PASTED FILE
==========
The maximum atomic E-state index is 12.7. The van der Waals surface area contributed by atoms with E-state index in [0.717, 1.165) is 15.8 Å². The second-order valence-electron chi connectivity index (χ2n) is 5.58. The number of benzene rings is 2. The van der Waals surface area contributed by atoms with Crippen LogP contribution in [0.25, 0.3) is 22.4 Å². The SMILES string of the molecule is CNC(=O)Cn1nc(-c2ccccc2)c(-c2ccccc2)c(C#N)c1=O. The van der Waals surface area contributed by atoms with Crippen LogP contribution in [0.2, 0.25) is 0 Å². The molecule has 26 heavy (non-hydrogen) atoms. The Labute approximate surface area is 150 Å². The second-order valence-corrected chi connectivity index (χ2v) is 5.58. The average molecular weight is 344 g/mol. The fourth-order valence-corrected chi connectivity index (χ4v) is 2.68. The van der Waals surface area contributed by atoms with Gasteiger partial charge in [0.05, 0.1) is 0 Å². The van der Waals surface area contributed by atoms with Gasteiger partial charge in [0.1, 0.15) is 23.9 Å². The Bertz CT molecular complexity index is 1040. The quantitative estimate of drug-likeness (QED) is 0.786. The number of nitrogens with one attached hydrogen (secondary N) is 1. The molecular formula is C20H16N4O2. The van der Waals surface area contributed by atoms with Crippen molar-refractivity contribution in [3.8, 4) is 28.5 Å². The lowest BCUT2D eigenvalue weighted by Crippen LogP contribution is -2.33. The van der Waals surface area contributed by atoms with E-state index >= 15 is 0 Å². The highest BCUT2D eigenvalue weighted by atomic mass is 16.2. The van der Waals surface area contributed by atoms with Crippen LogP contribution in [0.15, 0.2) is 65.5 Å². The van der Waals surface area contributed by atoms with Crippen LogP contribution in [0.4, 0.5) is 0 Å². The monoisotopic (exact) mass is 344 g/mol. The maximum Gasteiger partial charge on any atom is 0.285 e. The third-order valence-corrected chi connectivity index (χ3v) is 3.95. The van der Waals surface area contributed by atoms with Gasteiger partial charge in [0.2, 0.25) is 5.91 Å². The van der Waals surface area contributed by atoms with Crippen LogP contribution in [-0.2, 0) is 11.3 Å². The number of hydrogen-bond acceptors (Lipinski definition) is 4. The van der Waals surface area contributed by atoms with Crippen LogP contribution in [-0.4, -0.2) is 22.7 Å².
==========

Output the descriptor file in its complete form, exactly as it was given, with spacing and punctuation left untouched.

The maximum atomic E-state index is 12.7. The van der Waals surface area contributed by atoms with E-state index in [0.717, 1.165) is 15.8 Å². The second-order valence-electron chi connectivity index (χ2n) is 5.58. The number of benzene rings is 2. The van der Waals surface area contributed by atoms with Crippen LogP contribution in [0.25, 0.3) is 22.4 Å². The SMILES string of the molecule is CNC(=O)Cn1nc(-c2ccccc2)c(-c2ccccc2)c(C#N)c1=O. The van der Waals surface area contributed by atoms with Crippen LogP contribution in [0.2, 0.25) is 0 Å². The molecule has 26 heavy (non-hydrogen) atoms. The Labute approximate surface area is 150 Å². The second-order valence-corrected chi connectivity index (χ2v) is 5.58. The average molecular weight is 344 g/mol. The fourth-order valence-corrected chi connectivity index (χ4v) is 2.68. The van der Waals surface area contributed by atoms with Gasteiger partial charge in [0.05, 0.1) is 0 Å². The van der Waals surface area contributed by atoms with Gasteiger partial charge in [0.1, 0.15) is 23.9 Å². The Bertz CT molecular complexity index is 1040. The quantitative estimate of drug-likeness (QED) is 0.786. The number of nitrogens with one attached hydrogen (secondary N) is 1. The molecular formula is C20H16N4O2. The van der Waals surface area contributed by atoms with Crippen molar-refractivity contribution in [3.8, 4) is 28.5 Å². The lowest BCUT2D eigenvalue weighted by Crippen LogP contribution is -2.33. The van der Waals surface area contributed by atoms with E-state index >= 15 is 0 Å². The highest BCUT2D eigenvalue weighted by atomic mass is 16.2. The van der Waals surface area contributed by atoms with Crippen LogP contribution in [0.15, 0.2) is 65.5 Å². The van der Waals surface area contributed by atoms with Crippen LogP contribution in [0.4, 0.5) is 0 Å². The monoisotopic (exact) mass is 344 g/mol. The maximum Gasteiger partial charge on any atom is 0.285 e. The third-order valence-corrected chi connectivity index (χ3v) is 3.95. The van der Waals surface area contributed by atoms with Gasteiger partial charge in [0.2, 0.25) is 5.91 Å². The van der Waals surface area contributed by atoms with Crippen LogP contribution in [-0.2, 0) is 11.3 Å². The number of hydrogen-bond acceptors (Lipinski definition) is 4. The van der Waals surface area contributed by atoms with Crippen LogP contribution in [-0.4, -0.2) is 22.7 Å².